There are several benefits to using a laser, including less invasive, more accurate, and precise procedures with less discomfort, quicker healing, no direct soft and hard tissue contact, no vibration, and more patients. Attain rapid hemostasis and humidity control. Some people have anesthesia fears and/or allergies. Lasers have become an essential aspect of these patients' therapy. Every dental field now uses lasers, including oral medicine, oral surgery, pediatric dentistry, surgical and endodontic procedures, periodontal care, and implantology and prosthetic science. Different laser products for dental applications have been launched by manufacturers, with the lasers labeled according to their active medium, wavelength, delivery mechanism, emission mode, tissue absorption, and clinical use [5].

The lasers listed below can be utilized at high powers ranging from a fraction of a watt to 25 watts or more. The Erbium: YAG laser has the capacity to displace the drill. This laser is also used to change the color of gingival tissues, giving the patient pink gums, and is often used to prepare patients for cavity fillings. The Carbon Dioxide laser may be utilized to conduct gingivectomy as well as reposition tiny tumors. As a laser that does not need a local anesthetic, it causes no pain to the patient and causes no bleeding. Minor surgery is performed using the Argon laser. This gas laser emits a blue-green light that is sent to a handpiece or microscope through a fiber optic connection. Nd: YAG lasers are utilized for tissue retraction, endodontics, and oral surgery. Anesthesia is typically not required with this laser. For gingiva pocket operations, the dentist will inject the fiber between the gingiva and the tooth to sterilize and stimulate the tissue, causing the gingiva to attach to the tooth's neck. Since its introduction in the late 1990s, the diode laser has been shown to be beneficial in oral surgery and endodontic therapy. This laser also aids in the treatment of oral cavity illness and the correction of cosmetic faults. The diode laser is utilized for soft tissue operations since it is a small laser. Low-level lasers are less well-known and less costly. Low-level laser treatment is conducted using these lasers, which are often referred to as "soft lasers." Low-level lasers promote blood circulation and tissue regeneration. Holmium: YAG laser—This laser has been FDA-approved for use on the hard tissues of primary teeth [6].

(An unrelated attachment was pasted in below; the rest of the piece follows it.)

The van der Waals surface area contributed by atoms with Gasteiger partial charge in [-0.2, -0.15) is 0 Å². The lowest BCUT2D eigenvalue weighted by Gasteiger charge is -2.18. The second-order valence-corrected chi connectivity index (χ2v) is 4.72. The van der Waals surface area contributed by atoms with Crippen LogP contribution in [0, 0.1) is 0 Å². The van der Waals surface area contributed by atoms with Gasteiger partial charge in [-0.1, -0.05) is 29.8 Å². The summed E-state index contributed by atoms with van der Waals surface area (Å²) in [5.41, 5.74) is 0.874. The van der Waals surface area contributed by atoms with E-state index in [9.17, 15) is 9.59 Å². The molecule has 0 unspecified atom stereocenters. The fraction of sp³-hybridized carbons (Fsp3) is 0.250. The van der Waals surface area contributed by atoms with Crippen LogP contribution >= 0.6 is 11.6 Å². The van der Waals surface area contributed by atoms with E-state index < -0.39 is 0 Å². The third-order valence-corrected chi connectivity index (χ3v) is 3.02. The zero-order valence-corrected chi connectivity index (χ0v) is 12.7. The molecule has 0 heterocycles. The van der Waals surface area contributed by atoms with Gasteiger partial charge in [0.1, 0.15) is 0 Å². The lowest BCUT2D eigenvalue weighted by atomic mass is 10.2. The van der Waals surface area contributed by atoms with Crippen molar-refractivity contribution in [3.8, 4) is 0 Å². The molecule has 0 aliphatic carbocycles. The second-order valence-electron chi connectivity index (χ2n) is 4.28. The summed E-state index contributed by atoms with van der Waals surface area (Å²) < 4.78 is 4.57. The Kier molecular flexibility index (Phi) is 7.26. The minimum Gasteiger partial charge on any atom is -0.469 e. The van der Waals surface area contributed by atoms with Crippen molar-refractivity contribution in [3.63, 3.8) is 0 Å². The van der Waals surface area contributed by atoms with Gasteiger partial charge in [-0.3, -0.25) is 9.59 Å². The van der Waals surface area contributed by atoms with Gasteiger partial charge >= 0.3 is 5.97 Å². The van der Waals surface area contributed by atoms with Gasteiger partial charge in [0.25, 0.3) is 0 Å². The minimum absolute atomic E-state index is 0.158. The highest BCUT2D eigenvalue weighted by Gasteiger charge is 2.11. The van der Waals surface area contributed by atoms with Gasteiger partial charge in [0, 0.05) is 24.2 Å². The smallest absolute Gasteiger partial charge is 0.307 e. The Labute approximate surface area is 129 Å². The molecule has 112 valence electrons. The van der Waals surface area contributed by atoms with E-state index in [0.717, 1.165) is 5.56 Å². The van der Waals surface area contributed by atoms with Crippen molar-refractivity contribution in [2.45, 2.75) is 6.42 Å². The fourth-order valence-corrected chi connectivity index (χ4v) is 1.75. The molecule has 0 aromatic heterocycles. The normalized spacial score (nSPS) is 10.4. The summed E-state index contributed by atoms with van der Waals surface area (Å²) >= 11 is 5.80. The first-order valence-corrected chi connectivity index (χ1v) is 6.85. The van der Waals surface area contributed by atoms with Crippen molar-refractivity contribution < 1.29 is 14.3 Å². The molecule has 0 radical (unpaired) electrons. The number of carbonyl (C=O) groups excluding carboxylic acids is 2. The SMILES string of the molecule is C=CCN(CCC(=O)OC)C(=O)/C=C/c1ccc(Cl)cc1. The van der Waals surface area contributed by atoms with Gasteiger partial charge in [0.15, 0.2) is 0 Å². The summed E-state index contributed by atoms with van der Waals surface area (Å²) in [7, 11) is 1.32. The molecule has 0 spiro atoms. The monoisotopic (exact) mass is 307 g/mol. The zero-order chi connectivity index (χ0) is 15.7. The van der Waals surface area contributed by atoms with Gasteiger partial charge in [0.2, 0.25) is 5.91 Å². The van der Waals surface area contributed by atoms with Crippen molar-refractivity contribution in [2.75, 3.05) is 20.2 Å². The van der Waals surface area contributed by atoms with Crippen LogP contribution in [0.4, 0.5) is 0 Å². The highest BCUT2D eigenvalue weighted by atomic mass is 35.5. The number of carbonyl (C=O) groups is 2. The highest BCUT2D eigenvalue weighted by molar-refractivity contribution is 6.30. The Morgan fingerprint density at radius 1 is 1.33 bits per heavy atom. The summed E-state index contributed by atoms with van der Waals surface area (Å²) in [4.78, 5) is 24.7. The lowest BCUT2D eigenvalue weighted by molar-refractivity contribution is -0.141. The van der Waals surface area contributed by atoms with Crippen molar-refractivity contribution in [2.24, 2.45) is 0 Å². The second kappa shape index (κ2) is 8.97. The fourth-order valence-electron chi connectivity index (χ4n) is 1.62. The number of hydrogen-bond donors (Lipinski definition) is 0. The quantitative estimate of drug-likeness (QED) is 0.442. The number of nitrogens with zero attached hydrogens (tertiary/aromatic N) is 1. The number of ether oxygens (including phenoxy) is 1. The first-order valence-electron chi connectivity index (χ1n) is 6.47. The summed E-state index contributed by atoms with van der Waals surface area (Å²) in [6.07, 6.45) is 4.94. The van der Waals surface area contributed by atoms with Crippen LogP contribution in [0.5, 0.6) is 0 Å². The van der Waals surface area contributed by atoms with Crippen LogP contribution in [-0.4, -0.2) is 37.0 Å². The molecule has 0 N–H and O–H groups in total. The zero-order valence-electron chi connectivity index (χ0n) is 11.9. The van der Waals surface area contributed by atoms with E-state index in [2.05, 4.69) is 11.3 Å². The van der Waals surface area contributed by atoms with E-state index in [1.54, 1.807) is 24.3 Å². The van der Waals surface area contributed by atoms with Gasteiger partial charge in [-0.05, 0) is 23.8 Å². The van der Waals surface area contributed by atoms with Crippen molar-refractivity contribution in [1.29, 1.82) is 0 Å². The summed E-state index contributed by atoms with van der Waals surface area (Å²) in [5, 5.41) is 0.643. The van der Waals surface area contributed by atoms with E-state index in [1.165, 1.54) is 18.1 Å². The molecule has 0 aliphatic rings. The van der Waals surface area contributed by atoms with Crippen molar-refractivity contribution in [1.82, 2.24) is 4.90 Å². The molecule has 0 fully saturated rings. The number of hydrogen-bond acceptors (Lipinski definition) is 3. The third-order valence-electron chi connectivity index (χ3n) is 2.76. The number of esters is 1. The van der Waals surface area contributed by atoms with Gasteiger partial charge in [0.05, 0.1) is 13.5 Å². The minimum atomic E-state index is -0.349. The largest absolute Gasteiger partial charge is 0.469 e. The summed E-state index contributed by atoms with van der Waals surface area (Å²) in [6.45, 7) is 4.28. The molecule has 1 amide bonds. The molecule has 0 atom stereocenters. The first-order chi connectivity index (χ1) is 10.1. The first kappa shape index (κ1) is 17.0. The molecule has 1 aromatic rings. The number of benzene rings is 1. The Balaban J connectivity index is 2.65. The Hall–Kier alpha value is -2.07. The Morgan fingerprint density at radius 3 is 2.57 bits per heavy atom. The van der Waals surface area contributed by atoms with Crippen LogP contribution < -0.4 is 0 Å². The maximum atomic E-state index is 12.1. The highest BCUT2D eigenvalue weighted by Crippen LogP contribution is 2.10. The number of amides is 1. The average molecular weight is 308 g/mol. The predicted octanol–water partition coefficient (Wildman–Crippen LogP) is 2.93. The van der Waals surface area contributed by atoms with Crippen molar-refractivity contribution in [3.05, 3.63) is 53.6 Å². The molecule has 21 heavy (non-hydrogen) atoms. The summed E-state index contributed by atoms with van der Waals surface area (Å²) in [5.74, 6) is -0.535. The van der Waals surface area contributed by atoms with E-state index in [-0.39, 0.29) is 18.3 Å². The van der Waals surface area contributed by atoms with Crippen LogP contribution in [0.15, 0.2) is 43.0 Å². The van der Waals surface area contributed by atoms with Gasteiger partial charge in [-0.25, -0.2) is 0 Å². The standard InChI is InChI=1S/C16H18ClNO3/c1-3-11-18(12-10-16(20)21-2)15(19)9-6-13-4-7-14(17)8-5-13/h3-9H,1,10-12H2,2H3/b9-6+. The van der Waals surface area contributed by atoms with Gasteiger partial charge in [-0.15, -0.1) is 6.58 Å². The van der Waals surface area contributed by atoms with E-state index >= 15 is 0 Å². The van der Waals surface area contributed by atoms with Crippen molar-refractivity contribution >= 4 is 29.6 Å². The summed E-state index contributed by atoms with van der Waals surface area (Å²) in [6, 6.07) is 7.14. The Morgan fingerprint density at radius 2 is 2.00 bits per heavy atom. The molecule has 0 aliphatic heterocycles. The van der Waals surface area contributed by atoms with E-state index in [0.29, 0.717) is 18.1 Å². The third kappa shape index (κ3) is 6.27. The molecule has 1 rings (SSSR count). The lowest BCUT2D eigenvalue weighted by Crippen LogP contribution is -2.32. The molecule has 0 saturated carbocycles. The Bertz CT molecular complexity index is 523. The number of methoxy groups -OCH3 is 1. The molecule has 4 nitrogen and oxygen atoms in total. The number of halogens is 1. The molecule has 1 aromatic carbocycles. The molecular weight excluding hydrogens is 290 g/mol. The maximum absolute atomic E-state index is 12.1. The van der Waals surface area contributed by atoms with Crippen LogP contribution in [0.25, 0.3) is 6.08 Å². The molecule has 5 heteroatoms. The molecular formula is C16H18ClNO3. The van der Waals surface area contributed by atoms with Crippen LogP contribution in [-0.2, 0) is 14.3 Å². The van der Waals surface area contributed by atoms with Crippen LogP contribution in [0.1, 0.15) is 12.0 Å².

Materials and Methods

A systematic literature review from 2012 to 2022 was performed using databases such as PubMed, Medline, and ScienceDirect. The keywords used were "lasers," "prosthodontics," and "systematic review" (Table 1). PRISMA flowchart was used to describe the selection process of searched articles (Figure 1).